Zimbabwe Must Be Sanctioned by ITU

Annual Statement
By John Chimunhu
Chairman, African Media Bloggers Association
Harare, December 17, 2015.
“An internet that is accessible and can be freely used can expose corruption, encourage transparency, and foster participation in the political process. It can also advance education, health and economic development. The internet is, in short, a crucial means of empowerment.” – Paula Dobriansky, United States Under-Secretary of State for Democracy and Global Affairs, 2006.
It is quite disappointing that 2015 has been marked by the Zimbabwean government’s refusal to meet the International Telecommunications Union’s June 17 deadline to move away from analogue to digital broadcasting. The former minister of media, information and broadcasting services Jonathan Moyo misinformed parliament that the government was working on a new deadline, but this has proved to be typical Zanu PF promises and lies. We have been waiting for broadcasting licences for decades and we are certain that independent broadcasting will never be authorized until the current regime goes.
For this reason, we call on the international community, and in particular the ITU, to consider immediate sanctions against Zimbabwe. This could include a complete telecommunications ban or indefinite blackout on Zimbabwe until the regime of Robert Mugabe abides by international agreements to democratize the airwaves.
We are quite surprised that the Zimbabwe Union of Journalists and media NGOs are not taking the government to task over this matter considering the obvious benefits of digitalization. Under the present scenario, digitalization would make it possible for up to 85 new radio stations and 21 television channels to go on air. How many media jobs would that be?
Blogging has become widely used in Zimbabwe to fill the information gap created by the government’s failure to free the airwaves and open up the media environment to all players. Smaller online publishers, especially in the Diaspora, are taking advantage of recent advances in technology to market their presence with a mixture of savvy gossip and real news.
The internet has become the only source of credible news for a large section of the population. Official statistics show that only 15 percent of households own a television, while 85 percent of the people have used a cell phone in the past year, many of the phones being capable of accessing the internet. Even if more people owned televisions, censorship is a hallmark of ZBC news.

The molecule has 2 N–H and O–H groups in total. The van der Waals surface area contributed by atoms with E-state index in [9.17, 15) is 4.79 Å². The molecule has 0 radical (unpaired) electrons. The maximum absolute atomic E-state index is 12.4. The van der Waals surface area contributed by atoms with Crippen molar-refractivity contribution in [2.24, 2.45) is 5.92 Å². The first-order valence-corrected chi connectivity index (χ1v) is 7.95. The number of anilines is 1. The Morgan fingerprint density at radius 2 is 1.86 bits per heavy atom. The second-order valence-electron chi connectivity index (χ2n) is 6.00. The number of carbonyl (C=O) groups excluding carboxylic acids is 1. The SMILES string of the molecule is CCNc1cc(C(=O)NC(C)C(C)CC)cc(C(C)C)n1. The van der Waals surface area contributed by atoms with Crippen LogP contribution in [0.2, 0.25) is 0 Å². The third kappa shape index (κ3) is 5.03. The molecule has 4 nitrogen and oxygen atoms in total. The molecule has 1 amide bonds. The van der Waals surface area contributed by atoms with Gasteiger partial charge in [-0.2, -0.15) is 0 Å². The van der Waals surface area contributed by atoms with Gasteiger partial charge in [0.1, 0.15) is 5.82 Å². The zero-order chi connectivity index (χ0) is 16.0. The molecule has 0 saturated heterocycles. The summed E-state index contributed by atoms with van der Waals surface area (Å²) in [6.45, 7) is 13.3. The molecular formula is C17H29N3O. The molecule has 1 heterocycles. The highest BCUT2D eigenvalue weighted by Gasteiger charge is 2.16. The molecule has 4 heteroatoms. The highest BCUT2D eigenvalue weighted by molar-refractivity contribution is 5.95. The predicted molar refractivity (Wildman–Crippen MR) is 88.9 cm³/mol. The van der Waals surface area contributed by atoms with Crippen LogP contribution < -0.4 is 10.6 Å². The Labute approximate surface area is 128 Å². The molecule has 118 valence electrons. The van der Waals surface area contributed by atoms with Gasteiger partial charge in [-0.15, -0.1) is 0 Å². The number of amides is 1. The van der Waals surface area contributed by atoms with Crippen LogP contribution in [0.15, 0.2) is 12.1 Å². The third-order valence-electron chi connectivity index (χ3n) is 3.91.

Unfortunately, Zimbabweans will not be able to fully enjoy recent advances in internet technology. The home audience remains constrained by limitations on internet usage ranging from poor connectivity and high tariffs to monitoring and threats by state agents. Internet repression remains official Zimbabwean government policy, affirmed by the ruling Zanu PF party’s leaders at their annual congress in December 2014. Among Zanu PF’s resolutions was one to limit internet usage in Zimbabwe, which goes against the global objective approved by the United Nations to expand access to the internet as a way of increasing the flow of information and reducing poverty.
Serious bloggers encountered numerous problems. Many of us endured harassment and threats, not only from the government, but from opposition officials and private companies. The opposition MDC-T banned its members from participating in online groups and ordered some closed. This was a major step backwards for a movement that is shunned by the mainstream media and can only send its messages through social media. Some have even suggested that the discredited MDC-T is fulfilling Zanu PF wishes to limit internet usage.
Bloggers formed the African Media Bloggers Association (AMBA) to represent their interests after realising that the existing unions and media NGOs do not cater to this growing sector. So far, AMBA has recorded significant progress in implementing its strategic plan. We set up a Facebook group, where many members have been promoting their blogs.
Because of this platform, many previously unknown bloggers have emerged and are doing a great job of showcasing their work. Some even rival huge media companies in terms of output and influence.
Going forward, we are working on hosting our first Bloggers Summit in 2016, where AMBA will be formally launched and various programmes introduced. We need more training for our members in terms of raising funds, online production, ethics, marketing, the law, entrepreneurship/making money from an online business, digital security, access to information etc. In fact, members can prepare their own summit agenda, listing their requirements, and send it through Facebook.
Finally, let me encourage all bloggers in Zimbabwe and on the African continent to keep focussed on their goals despite the setbacks we keep getting over licensing, threats to our physical security and sustained state campaigns to discredit bloggers and undermine their work.
I wish you all a Merry Christmas and greater success for your blog in 2016.
John Chimunhu,
Chairman, African Media Bloggers Association.
E-mail: jchimunhu@gmail.com
Mobile: 263 779 582 971

 

 

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